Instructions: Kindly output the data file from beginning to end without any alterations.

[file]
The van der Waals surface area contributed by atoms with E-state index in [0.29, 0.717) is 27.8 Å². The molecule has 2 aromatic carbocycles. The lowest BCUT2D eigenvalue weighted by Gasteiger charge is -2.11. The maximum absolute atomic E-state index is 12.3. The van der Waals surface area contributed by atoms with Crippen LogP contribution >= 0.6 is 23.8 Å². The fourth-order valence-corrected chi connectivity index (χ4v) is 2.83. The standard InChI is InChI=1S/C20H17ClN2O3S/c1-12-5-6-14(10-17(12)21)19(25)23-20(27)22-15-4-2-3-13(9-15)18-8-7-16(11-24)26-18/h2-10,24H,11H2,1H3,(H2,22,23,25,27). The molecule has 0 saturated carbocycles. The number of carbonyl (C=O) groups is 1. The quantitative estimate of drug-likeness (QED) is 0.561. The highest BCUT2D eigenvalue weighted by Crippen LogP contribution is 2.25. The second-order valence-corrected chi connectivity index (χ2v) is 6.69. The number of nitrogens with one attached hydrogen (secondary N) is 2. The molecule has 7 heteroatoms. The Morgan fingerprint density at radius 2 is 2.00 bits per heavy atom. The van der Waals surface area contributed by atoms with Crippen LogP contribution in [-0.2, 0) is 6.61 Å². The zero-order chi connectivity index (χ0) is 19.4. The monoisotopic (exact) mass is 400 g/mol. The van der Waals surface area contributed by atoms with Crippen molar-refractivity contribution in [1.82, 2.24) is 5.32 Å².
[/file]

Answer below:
The van der Waals surface area contributed by atoms with E-state index in [0.29, 0.717) is 27.8 Å². The molecule has 2 aromatic carbocycles. The lowest BCUT2D eigenvalue weighted by Gasteiger charge is -2.11. The maximum absolute atomic E-state index is 12.3. The van der Waals surface area contributed by atoms with Crippen LogP contribution >= 0.6 is 23.8 Å². The fourth-order valence-corrected chi connectivity index (χ4v) is 2.83. The standard InChI is InChI=1S/C20H17ClN2O3S/c1-12-5-6-14(10-17(12)21)19(25)23-20(27)22-15-4-2-3-13(9-15)18-8-7-16(11-24)26-18/h2-10,24H,11H2,1H3,(H2,22,23,25,27). The molecule has 0 saturated carbocycles. The number of carbonyl (C=O) groups is 1. The quantitative estimate of drug-likeness (QED) is 0.561. The highest BCUT2D eigenvalue weighted by Crippen LogP contribution is 2.25. The second-order valence-corrected chi connectivity index (χ2v) is 6.69. The number of nitrogens with one attached hydrogen (secondary N) is 2. The molecule has 7 heteroatoms. The Morgan fingerprint density at radius 2 is 2.00 bits per heavy atom. The van der Waals surface area contributed by atoms with Crippen LogP contribution in [-0.2, 0) is 6.61 Å². The zero-order chi connectivity index (χ0) is 19.4. The monoisotopic (exact) mass is 400 g/mol. The van der Waals surface area contributed by atoms with Crippen molar-refractivity contribution in [1.82, 2.24) is 5.32 Å².